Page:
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U.S. Authorities Seek Viewer Data from YouTube in Unlicensed Money Transmitting Investigation

Published March 29, 2024
1 months ago


In an unprecedented request that raises significant privacy concerns, U.S. authorities have turned to the tech giant Google with a demand that strikes at the heart of digital privacy rights. Google, which owns the popular video-sharing platform YouTube, has been ordered to provide personal viewer data related to specific YouTube videos as part of an investigation into alleged unlicensed money transmitting and Bitcoin sales. This demand could potentially expose the personal information of tens of thousands of individuals unrelated to the case.


According to a Forbes report, the case revolves around an individual online who goes by the pseudonym “elonmuskwhm”. Suspected of engaging in unlawful financial transactions, authorities took the investigative step of forwarding to “elonmuskwhm” links to YouTube videos, instructive in nature, about drone mapping and augmented reality software.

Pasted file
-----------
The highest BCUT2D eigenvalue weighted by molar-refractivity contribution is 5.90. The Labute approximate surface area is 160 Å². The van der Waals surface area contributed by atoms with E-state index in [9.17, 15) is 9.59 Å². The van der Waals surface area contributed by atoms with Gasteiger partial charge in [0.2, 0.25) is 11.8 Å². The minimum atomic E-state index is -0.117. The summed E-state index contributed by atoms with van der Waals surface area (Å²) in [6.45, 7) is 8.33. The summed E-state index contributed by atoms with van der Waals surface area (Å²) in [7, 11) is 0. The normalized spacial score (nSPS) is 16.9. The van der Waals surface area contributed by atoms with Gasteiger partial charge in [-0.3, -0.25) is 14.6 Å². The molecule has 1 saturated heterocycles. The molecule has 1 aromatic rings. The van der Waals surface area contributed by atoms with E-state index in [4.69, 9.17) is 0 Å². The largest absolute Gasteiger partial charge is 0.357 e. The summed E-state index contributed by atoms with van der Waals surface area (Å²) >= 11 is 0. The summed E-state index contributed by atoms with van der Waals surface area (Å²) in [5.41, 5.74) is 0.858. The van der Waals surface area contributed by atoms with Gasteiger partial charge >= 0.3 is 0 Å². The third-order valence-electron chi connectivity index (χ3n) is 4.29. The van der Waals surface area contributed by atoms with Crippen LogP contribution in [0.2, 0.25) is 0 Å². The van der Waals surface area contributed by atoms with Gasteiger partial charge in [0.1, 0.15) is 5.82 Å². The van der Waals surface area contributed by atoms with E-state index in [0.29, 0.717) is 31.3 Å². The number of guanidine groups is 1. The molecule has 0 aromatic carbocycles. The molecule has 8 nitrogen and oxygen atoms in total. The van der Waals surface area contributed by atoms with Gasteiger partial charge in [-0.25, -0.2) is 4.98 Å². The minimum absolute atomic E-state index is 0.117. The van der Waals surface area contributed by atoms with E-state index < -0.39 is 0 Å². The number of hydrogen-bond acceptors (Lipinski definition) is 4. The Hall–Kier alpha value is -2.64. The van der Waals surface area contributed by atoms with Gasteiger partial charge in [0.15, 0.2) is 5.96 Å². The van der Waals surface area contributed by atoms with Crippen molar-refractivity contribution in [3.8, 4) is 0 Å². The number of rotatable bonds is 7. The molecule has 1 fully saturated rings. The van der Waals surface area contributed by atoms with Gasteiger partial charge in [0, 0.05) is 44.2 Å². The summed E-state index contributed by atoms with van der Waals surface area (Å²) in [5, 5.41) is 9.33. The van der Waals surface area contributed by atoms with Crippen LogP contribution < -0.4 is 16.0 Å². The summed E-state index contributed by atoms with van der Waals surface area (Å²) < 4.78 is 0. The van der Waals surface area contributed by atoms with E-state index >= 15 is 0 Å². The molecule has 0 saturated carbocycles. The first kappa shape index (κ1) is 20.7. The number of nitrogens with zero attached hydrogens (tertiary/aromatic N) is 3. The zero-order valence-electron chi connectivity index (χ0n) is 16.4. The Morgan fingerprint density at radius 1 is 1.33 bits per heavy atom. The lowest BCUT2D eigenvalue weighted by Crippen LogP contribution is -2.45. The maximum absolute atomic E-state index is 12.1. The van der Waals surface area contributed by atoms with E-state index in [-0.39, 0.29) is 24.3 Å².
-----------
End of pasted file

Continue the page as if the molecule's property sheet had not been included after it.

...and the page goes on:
The period in question is the first week of January 2023, during which an estimated 30,000 users had viewed the said material. The information sought by the authorities comprises names, addresses, phone numbers, and user activity logs for every YouTube account that accessed the videos. Moreover, U.S. authorities have requested the IP addresses of non-Google account holders who watched the videos.


These broad data demands risk breaching the Fourth Amendment of the U.S. Constitution, which safeguards citizens from unreasonable searches. Privacy experts have expressed alarm at the potential scope of this order. John Davisson, senior counsel at the Electronic Privacy Information Centre, warns about the intrusive nature of such an order which could reveal highly personal details about an individual’s political views, religious beliefs, and interests.


Google has stated that affected users would be notified via email before any personal information is disclosed to a government entity, unless legally prohibited by the request terms. Only after any such legal prohibition is lifted will users receive notice. This statement, however, does not make clear if Google actually complied with the demand, as the court documents do not specify whether the data was handed over.


The case has drawn parallels to geofence warrant requests, which have been controversially used to collect data on all users within a specified vicinity of a crime. In response to privacy advocacy and legal challenges, Google has reportedly made updates to their systems that would render complying with these geofence warrants impossible.



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